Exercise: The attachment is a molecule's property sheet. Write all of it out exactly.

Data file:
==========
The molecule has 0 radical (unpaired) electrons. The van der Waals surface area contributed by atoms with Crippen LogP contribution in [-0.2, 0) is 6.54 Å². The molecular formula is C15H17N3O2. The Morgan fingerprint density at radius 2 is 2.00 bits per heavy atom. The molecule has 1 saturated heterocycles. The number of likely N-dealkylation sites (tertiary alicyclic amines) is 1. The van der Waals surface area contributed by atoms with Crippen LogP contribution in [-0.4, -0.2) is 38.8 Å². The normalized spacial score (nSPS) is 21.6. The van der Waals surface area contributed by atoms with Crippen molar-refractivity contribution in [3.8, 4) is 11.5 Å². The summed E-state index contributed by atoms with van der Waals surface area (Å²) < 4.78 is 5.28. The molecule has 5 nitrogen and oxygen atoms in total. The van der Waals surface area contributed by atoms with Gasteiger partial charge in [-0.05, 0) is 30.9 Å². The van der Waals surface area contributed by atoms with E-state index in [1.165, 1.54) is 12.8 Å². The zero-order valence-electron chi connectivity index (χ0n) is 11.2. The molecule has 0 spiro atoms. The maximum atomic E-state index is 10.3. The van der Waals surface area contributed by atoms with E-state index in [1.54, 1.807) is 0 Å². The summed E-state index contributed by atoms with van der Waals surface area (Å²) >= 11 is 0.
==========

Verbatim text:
The molecule has 0 radical (unpaired) electrons. The van der Waals surface area contributed by atoms with Crippen LogP contribution in [-0.2, 0) is 6.54 Å². The molecular formula is C15H17N3O2. The Morgan fingerprint density at radius 2 is 2.00 bits per heavy atom. The molecule has 1 saturated heterocycles. The number of likely N-dealkylation sites (tertiary alicyclic amines) is 1. The van der Waals surface area contributed by atoms with Crippen LogP contribution in [-0.4, -0.2) is 38.8 Å². The normalized spacial score (nSPS) is 21.6. The van der Waals surface area contributed by atoms with Crippen molar-refractivity contribution in [3.8, 4) is 11.5 Å². The summed E-state index contributed by atoms with van der Waals surface area (Å²) < 4.78 is 5.28. The molecule has 5 nitrogen and oxygen atoms in total. The van der Waals surface area contributed by atoms with Gasteiger partial charge in [-0.05, 0) is 30.9 Å². The van der Waals surface area contributed by atoms with E-state index in [1.165, 1.54) is 12.8 Å². The zero-order valence-electron chi connectivity index (χ0n) is 11.2. The molecule has 0 spiro atoms. The maximum atomic E-state index is 10.3. The van der Waals surface area contributed by atoms with E-state index in [1.54, 1.807) is 0 Å². The summed E-state index contributed by atoms with van der Waals surface area (Å²) >= 11 is 0.